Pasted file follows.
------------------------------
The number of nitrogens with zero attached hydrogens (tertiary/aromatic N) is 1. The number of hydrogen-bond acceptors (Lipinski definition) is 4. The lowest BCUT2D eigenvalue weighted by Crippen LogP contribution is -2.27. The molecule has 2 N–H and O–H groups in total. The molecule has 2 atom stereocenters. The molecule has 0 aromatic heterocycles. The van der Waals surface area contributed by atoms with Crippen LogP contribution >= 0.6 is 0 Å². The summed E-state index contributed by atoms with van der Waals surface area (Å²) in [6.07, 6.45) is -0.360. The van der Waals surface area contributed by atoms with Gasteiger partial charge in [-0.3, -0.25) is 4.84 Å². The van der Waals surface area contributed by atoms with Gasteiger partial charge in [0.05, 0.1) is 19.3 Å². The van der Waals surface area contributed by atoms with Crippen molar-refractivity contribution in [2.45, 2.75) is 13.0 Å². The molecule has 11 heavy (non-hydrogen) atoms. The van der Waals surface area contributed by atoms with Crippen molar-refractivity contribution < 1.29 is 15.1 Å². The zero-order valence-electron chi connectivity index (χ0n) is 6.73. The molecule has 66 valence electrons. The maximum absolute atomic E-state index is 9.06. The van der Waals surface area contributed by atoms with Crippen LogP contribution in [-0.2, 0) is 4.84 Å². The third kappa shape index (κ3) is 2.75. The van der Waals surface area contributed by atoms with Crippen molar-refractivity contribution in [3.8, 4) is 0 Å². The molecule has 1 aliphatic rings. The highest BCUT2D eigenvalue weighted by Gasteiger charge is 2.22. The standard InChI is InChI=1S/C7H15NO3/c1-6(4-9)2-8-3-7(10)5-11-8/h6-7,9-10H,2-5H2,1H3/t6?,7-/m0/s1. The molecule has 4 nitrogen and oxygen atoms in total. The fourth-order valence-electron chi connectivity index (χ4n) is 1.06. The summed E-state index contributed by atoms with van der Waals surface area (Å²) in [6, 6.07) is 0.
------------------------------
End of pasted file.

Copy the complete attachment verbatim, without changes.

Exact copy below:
The number of nitrogens with zero attached hydrogens (tertiary/aromatic N) is 1. The number of hydrogen-bond acceptors (Lipinski definition) is 4. The lowest BCUT2D eigenvalue weighted by Crippen LogP contribution is -2.27. The molecule has 2 N–H and O–H groups in total. The molecule has 2 atom stereocenters. The molecule has 0 aromatic heterocycles. The van der Waals surface area contributed by atoms with Crippen LogP contribution >= 0.6 is 0 Å². The summed E-state index contributed by atoms with van der Waals surface area (Å²) in [6.07, 6.45) is -0.360. The van der Waals surface area contributed by atoms with Gasteiger partial charge in [-0.3, -0.25) is 4.84 Å². The van der Waals surface area contributed by atoms with Gasteiger partial charge in [0.05, 0.1) is 19.3 Å². The van der Waals surface area contributed by atoms with Crippen molar-refractivity contribution in [2.45, 2.75) is 13.0 Å². The molecule has 11 heavy (non-hydrogen) atoms. The van der Waals surface area contributed by atoms with Crippen molar-refractivity contribution < 1.29 is 15.1 Å². The zero-order valence-electron chi connectivity index (χ0n) is 6.73. The molecule has 66 valence electrons. The maximum absolute atomic E-state index is 9.06. The van der Waals surface area contributed by atoms with Crippen LogP contribution in [-0.2, 0) is 4.84 Å². The third kappa shape index (κ3) is 2.75. The van der Waals surface area contributed by atoms with Crippen molar-refractivity contribution in [3.8, 4) is 0 Å². The molecule has 1 aliphatic rings. The highest BCUT2D eigenvalue weighted by Gasteiger charge is 2.22. The standard InChI is InChI=1S/C7H15NO3/c1-6(4-9)2-8-3-7(10)5-11-8/h6-7,9-10H,2-5H2,1H3/t6?,7-/m0/s1. The molecule has 4 nitrogen and oxygen atoms in total. The fourth-order valence-electron chi connectivity index (χ4n) is 1.06. The summed E-state index contributed by atoms with van der Waals surface area (Å²) in [6, 6.07) is 0.